Combining 2001’s blood lead data

Editor’s note:  This, another internal memo I wrote for the county commissioners, dated November 15, 2001.  Its full title was:  “Combining Panhandle Health District’s and the Spring Health Fair’s blood lead data on children in 2001.”  It was also labeled as “Technical Advisor Note — N3.”

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(IMAGE CREDIT:  Google Images)

  1. The Idaho state Board of Health and Welfare (BH&W) recently announced that it opposes the EPA’s expansion of “The Box” and supports instead a program of year-round monitoring of blood-lead levels for the Basin (see SHOSHONE NEWS-PRESS, 11/11/2001, p. A6).
  2. The board’s mention of year-round monitoring may derive from comments taken at a recent Shoshone Natural Resources Coalition luncheon attended by three BH&W members . At said luncheon Mr. Robin Stanley noted that PHD blood samplings were always taken in mid-summer, the dustiest time of the year, probably in order that blood-lead measures be maximized — thus implicitly misrepresenting the Silver Valley’s true blood-lead situation.
  3. In light of the BH&W’s new stress on year-round blood-lead monitoring, it is interesting to assess the impact of combining two recent blood-lead surveys on apparent blood-lead exceedance rates in our area — that is, (a) PHD’s summer survey and (b) a spring survey conducted in a Bealth Fair sponsored by the Mullan and Wallace School Districts in April, 2001.   
  4. The summer 2001 PHD survey collected blood-leads from 117 children aged 6 months to 6 years old. A total of 7 children (or 6%) showed blood-lead levels of 10 ug/dl or higher.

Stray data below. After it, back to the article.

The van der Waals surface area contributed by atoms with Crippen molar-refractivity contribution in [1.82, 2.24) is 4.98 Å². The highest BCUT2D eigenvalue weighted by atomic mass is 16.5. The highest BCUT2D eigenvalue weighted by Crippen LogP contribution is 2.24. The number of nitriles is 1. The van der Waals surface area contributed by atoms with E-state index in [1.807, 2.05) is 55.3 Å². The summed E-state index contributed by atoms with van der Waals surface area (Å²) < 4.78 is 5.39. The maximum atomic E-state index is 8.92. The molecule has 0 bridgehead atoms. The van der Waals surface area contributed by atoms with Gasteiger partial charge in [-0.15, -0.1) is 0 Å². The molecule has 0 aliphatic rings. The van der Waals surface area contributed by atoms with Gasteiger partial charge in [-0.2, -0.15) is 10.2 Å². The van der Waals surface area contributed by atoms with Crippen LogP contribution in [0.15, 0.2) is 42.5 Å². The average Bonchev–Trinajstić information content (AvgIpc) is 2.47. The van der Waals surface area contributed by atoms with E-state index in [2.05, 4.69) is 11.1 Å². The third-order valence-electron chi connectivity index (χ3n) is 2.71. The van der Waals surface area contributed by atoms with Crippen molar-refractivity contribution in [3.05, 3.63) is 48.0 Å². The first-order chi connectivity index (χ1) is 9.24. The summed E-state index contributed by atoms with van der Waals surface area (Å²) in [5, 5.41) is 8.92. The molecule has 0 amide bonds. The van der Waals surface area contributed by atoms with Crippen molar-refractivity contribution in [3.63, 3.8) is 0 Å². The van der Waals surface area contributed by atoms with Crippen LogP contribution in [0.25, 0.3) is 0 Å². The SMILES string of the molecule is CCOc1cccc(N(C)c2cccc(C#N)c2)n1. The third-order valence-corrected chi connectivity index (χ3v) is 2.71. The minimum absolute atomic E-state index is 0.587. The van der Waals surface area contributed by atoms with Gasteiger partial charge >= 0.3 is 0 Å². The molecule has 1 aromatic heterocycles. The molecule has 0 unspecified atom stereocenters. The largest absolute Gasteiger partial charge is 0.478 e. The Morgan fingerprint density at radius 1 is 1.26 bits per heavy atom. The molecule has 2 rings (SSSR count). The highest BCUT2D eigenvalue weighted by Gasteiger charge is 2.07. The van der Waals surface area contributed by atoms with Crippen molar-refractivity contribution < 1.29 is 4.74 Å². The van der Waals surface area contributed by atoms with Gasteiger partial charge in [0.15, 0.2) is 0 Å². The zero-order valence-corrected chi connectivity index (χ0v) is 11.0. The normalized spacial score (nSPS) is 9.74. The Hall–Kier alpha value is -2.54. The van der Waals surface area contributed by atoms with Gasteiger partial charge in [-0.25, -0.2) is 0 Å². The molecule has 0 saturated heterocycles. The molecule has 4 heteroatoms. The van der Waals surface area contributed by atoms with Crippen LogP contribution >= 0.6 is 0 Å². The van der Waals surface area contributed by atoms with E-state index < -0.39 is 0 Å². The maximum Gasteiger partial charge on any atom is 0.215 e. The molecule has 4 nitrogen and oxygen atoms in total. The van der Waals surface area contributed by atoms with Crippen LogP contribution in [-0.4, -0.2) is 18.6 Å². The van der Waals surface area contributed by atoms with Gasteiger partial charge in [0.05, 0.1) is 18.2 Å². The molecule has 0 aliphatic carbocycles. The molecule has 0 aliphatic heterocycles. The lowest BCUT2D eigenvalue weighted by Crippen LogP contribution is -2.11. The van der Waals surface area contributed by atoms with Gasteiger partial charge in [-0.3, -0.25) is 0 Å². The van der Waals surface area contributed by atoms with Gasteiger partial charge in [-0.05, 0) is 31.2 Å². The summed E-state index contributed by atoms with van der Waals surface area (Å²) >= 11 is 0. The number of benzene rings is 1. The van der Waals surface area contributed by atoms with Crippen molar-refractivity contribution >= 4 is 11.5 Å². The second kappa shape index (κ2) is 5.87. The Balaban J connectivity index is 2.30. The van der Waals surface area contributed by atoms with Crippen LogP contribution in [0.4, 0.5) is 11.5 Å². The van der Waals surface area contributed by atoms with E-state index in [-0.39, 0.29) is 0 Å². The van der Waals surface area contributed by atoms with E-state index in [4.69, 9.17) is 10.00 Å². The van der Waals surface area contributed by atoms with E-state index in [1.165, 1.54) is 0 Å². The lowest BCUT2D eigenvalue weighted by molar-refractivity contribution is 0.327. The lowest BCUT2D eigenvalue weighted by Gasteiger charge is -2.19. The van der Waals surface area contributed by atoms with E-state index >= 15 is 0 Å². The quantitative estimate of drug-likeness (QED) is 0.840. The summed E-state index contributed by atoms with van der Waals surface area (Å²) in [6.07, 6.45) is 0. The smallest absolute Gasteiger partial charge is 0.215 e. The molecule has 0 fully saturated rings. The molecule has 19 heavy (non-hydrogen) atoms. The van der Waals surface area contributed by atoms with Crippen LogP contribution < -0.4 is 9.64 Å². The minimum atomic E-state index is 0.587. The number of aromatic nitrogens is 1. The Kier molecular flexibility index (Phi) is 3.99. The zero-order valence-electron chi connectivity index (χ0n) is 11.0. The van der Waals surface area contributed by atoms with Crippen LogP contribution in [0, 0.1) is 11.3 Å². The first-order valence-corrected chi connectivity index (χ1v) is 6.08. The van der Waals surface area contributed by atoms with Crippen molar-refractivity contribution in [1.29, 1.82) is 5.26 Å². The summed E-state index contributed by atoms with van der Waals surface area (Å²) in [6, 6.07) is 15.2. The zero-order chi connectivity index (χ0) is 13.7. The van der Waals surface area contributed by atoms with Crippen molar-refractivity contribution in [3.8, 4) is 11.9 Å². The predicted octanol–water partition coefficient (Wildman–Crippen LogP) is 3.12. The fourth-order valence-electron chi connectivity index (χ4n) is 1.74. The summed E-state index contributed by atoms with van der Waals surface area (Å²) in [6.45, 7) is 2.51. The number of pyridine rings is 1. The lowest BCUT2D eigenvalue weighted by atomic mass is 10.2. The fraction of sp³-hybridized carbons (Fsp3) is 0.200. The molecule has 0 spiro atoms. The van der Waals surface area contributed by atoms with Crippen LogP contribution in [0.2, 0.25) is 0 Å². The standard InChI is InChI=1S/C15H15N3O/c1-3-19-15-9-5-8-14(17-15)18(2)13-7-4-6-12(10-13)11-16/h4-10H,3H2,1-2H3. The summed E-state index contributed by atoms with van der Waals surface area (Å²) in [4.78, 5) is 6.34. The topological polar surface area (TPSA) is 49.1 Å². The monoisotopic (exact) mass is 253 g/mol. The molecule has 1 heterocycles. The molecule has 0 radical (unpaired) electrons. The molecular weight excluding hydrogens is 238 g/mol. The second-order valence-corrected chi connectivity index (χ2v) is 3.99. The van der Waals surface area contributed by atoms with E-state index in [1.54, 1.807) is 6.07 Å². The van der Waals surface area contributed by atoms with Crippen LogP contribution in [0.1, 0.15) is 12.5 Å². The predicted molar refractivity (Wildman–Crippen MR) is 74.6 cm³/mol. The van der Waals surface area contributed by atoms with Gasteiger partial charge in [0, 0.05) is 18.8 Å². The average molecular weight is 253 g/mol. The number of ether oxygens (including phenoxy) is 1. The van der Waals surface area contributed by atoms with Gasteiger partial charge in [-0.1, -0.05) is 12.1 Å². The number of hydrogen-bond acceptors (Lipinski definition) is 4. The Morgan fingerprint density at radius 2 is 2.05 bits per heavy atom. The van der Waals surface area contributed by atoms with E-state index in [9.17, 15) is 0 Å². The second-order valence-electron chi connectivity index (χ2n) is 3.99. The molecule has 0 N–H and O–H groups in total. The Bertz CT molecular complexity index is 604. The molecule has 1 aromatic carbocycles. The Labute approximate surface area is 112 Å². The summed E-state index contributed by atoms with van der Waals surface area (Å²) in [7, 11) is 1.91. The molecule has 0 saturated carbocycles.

5. The spring 2001 health fair survey collected blood-leads from 20 children aged 6-years-old and younger. Zero children showed blood­ lead levels of 10 ug/dl or higher.
  6. The combined surveys, therefore, provide a base of 137 children aged 6-years and younger and a total of 7 children (or 5%) at the 10 ug/dl exceedance level or higher. This small decline (from 6% to 5%)  is due to the smaller number of children tested in the spring The combining of the two survey’s nevertheless places the results squarely on the EPA’s ostensible Superfund action standard — namely, 5% of children at or over the  10 ug/dl exceedance level.
  7. In the hypothetical case that the number of blood-lead samples collected in the spring survey were as great as the number collected in the summer survey (and the spring exceedance rate remained the same — i.e., zero), then the combined exceedance rate would have been 7/234 or 3%, now two percentage points (or 40%) below the EPA’s 5% standard.
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